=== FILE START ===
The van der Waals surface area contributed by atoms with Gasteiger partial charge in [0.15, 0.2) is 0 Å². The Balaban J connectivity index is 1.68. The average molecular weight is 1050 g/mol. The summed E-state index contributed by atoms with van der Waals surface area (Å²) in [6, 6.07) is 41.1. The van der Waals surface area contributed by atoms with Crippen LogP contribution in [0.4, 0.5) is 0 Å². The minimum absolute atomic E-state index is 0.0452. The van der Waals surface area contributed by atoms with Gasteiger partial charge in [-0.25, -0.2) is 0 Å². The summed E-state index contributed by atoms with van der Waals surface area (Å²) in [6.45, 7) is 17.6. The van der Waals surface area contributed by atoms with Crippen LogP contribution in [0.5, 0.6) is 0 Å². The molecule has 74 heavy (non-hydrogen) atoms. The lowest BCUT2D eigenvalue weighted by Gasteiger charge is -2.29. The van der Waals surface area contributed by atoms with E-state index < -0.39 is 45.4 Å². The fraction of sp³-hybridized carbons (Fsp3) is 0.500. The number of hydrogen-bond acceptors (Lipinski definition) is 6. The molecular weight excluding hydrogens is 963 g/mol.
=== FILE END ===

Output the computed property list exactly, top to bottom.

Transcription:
The van der Waals surface area contributed by atoms with Gasteiger partial charge in [0.15, 0.2) is 0 Å². The Balaban J connectivity index is 1.68. The average molecular weight is 1050 g/mol. The summed E-state index contributed by atoms with van der Waals surface area (Å²) in [6, 6.07) is 41.1. The van der Waals surface area contributed by atoms with Crippen LogP contribution in [0.4, 0.5) is 0 Å². The minimum absolute atomic E-state index is 0.0452. The van der Waals surface area contributed by atoms with Gasteiger partial charge in [-0.25, -0.2) is 0 Å². The summed E-state index contributed by atoms with van der Waals surface area (Å²) in [6.45, 7) is 17.6. The van der Waals surface area contributed by atoms with Crippen LogP contribution in [0.5, 0.6) is 0 Å². The molecule has 74 heavy (non-hydrogen) atoms. The lowest BCUT2D eigenvalue weighted by Gasteiger charge is -2.29. The van der Waals surface area contributed by atoms with E-state index < -0.39 is 45.4 Å². The fraction of sp³-hybridized carbons (Fsp3) is 0.500. The number of hydrogen-bond acceptors (Lipinski definition) is 6. The molecular weight excluding hydrogens is 963 g/mol.